Do you remember when a fridge lasted for at least two generations and when you could use your mom’s old washing machine for another twenty years after she gave it to you when you moved into your first flat?
Compare that, to how long appliances now last before you have no choice, but to replace them. That’s planned obsolescence.
Have you thought about what happens to the items you discard – from computers to your regularly replaced cellphone?
Planned obsolescence explained
The concept of planned obsolescence, or designed obsolescence, is said to originate from early lightbulbs that lasted too long to be profitable enough.
In December 1924, all of the big lightbulb manufacturers, including General Electric, Philips, Osram and Associated Electric Industries, met to establish the Phoebus Cartel – the first group to implement the practice of planned obsolescence. The cartel grew out of collusion between a few of these industry giants. All companies involved had to limit the lifespan of their bulbs to 1 000 hours, compared to the previous 2 500 hour standard. This forced consumers to buy lightbulbs much more often than they previously had.
Today, as a result of planned obsolescence, items or parts last just past their guarantee date, or a new model is released, rendering last year’s model passé.
“They just don’t make them like they used to,” isn’t just a cliché.
So, what to do? The logical answer would be to repair the item, but when that repair is nearly as expensive as buying a new one or not even possible, the only option is to replace the item with a new one.
Where do all the discarded items go?
Many old electrical and electronic goods gather dust in storage waiting to be reused, recycled or thrown away. The US Environmental Protection Agency estimates that as much as three quarters of the computers sold in the US are stockpiled in garages and closets. When thrown away, they end up in landfills or incinerators or, more recently, are exported to Asia and Africa.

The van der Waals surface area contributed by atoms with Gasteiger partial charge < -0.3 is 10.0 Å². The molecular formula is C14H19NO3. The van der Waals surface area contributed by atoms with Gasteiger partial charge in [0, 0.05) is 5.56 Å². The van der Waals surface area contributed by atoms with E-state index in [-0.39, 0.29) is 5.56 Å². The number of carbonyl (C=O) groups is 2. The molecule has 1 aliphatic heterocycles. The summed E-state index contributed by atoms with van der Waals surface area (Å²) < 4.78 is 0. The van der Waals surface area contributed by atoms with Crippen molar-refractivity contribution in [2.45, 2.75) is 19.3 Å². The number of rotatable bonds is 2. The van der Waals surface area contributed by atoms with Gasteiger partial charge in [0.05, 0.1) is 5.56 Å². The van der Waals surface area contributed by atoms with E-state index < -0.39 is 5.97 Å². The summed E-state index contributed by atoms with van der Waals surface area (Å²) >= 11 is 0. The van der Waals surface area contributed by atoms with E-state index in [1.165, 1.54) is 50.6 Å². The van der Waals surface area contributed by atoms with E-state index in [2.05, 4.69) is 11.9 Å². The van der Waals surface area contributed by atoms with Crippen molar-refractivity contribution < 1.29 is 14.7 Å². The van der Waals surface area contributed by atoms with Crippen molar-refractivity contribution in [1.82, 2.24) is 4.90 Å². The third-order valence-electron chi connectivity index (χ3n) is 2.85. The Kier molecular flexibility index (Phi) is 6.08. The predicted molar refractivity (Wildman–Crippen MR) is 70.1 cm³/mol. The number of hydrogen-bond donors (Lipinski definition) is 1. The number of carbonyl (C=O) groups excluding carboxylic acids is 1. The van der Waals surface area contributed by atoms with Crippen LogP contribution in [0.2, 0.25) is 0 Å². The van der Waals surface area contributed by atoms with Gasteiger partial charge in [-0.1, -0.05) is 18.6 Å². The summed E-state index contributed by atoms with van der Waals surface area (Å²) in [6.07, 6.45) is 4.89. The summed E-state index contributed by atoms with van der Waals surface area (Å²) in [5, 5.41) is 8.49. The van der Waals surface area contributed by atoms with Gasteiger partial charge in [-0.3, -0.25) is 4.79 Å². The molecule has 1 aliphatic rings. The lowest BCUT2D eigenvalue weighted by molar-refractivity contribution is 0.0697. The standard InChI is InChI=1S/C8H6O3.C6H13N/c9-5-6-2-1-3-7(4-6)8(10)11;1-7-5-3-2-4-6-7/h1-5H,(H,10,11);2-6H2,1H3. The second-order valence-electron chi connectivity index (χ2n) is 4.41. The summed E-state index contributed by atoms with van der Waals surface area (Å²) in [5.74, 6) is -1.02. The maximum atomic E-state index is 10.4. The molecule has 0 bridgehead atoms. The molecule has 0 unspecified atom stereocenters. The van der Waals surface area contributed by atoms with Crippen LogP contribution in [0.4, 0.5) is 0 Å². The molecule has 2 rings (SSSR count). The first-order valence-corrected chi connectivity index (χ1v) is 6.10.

Our tech gadgets require a multitude of elements, chemicals and metals to function – mercury, lead, hexavalent chromium and cadmium are just a few. In landfills, they have a significant impact on the environment. They can leach into the earth, polluting soil and water sources, if not properly recycled. Some are carcinogenic, while others cause more particular diseases or nervous system damage.
It’s estimated that approximately 50 million tons of electronic waste (e-waste) are generated globally every year, containing parts valued at an estimated $55 billion.
In many countries, most notably Ghana, there are massive e-waste dumps where old electronics are picked apart for the valuable metals they contain.
Unfortunately the places where these devices end up are mostly characterized by extreme poverty, where very basic methods of recycling are used to extract the valuable parts.
In Ghana, it’s common to burn e-waste, letting plastics and invaluable material melt off, until the precious metals inside can be extracted. This process emits highly toxic fumes with little to no oversight from the government or other regulatory agencies. Meanwhile, children as young as 12 years old are put to work in an area some have described as “the gates of hell”.
WATCH: Planned obsolescence and the Light Bulb